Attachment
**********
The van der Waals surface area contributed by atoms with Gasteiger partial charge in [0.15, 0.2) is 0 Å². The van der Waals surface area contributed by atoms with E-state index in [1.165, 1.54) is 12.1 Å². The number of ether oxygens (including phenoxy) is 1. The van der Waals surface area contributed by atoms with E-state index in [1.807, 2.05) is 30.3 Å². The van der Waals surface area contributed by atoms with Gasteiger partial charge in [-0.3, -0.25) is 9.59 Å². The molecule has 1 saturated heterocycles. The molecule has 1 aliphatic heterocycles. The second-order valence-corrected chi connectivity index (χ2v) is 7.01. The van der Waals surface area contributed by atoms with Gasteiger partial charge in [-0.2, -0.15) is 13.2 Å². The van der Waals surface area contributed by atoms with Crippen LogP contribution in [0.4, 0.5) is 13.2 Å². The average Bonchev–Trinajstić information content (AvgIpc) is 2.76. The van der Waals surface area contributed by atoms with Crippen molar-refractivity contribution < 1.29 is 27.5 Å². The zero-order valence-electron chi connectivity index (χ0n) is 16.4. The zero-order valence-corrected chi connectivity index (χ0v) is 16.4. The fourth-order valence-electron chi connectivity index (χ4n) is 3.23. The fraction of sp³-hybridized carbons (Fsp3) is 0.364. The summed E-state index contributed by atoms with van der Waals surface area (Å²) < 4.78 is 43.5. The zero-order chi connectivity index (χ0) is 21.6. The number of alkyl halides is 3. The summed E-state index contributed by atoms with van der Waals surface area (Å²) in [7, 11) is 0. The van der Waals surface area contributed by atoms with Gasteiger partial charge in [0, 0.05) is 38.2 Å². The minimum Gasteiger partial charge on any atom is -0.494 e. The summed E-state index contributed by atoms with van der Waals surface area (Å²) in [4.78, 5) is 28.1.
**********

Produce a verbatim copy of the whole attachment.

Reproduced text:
The van der Waals surface area contributed by atoms with Gasteiger partial charge in [0.15, 0.2) is 0 Å². The van der Waals surface area contributed by atoms with E-state index in [1.165, 1.54) is 12.1 Å². The number of ether oxygens (including phenoxy) is 1. The van der Waals surface area contributed by atoms with E-state index in [1.807, 2.05) is 30.3 Å². The van der Waals surface area contributed by atoms with Gasteiger partial charge in [-0.3, -0.25) is 9.59 Å². The molecule has 1 saturated heterocycles. The molecule has 1 aliphatic heterocycles. The second-order valence-corrected chi connectivity index (χ2v) is 7.01. The van der Waals surface area contributed by atoms with Gasteiger partial charge in [-0.2, -0.15) is 13.2 Å². The van der Waals surface area contributed by atoms with Crippen LogP contribution in [0.4, 0.5) is 13.2 Å². The average Bonchev–Trinajstić information content (AvgIpc) is 2.76. The van der Waals surface area contributed by atoms with Crippen molar-refractivity contribution < 1.29 is 27.5 Å². The zero-order valence-electron chi connectivity index (χ0n) is 16.4. The zero-order valence-corrected chi connectivity index (χ0v) is 16.4. The fourth-order valence-electron chi connectivity index (χ4n) is 3.23. The fraction of sp³-hybridized carbons (Fsp3) is 0.364. The summed E-state index contributed by atoms with van der Waals surface area (Å²) < 4.78 is 43.5. The zero-order chi connectivity index (χ0) is 21.6. The number of alkyl halides is 3. The summed E-state index contributed by atoms with van der Waals surface area (Å²) in [7, 11) is 0. The van der Waals surface area contributed by atoms with Gasteiger partial charge in [0, 0.05) is 38.2 Å². The minimum Gasteiger partial charge on any atom is -0.494 e. The summed E-state index contributed by atoms with van der Waals surface area (Å²) in [4.78, 5) is 28.1.